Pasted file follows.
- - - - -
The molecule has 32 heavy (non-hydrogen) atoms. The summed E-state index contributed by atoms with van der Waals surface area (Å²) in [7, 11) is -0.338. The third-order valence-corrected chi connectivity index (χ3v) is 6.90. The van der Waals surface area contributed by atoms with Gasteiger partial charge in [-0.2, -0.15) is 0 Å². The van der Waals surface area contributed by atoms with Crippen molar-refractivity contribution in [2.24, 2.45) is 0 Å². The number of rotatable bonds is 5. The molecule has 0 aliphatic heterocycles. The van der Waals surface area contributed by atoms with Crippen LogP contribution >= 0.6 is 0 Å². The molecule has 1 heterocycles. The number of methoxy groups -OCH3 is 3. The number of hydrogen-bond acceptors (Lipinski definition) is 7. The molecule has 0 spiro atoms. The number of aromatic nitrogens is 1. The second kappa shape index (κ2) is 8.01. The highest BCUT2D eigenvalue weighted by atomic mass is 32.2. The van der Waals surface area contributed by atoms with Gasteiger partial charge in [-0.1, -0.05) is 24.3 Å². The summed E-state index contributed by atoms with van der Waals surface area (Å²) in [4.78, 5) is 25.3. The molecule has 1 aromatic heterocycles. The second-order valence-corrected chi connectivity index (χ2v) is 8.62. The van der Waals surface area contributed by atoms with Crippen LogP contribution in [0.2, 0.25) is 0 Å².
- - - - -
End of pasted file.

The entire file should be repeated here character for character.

The molecule has 32 heavy (non-hydrogen) atoms. The summed E-state index contributed by atoms with van der Waals surface area (Å²) in [7, 11) is -0.338. The third-order valence-corrected chi connectivity index (χ3v) is 6.90. The van der Waals surface area contributed by atoms with Gasteiger partial charge in [-0.2, -0.15) is 0 Å². The van der Waals surface area contributed by atoms with Crippen molar-refractivity contribution in [2.24, 2.45) is 0 Å². The number of rotatable bonds is 5. The molecule has 0 aliphatic heterocycles. The van der Waals surface area contributed by atoms with Crippen LogP contribution >= 0.6 is 0 Å². The molecule has 1 heterocycles. The number of methoxy groups -OCH3 is 3. The number of hydrogen-bond acceptors (Lipinski definition) is 7. The molecule has 0 spiro atoms. The number of aromatic nitrogens is 1. The second kappa shape index (κ2) is 8.01. The highest BCUT2D eigenvalue weighted by atomic mass is 32.2. The van der Waals surface area contributed by atoms with Gasteiger partial charge in [-0.1, -0.05) is 24.3 Å². The summed E-state index contributed by atoms with van der Waals surface area (Å²) in [4.78, 5) is 25.3. The molecule has 1 aromatic heterocycles. The second-order valence-corrected chi connectivity index (χ2v) is 8.62. The van der Waals surface area contributed by atoms with Crippen LogP contribution in [0.2, 0.25) is 0 Å².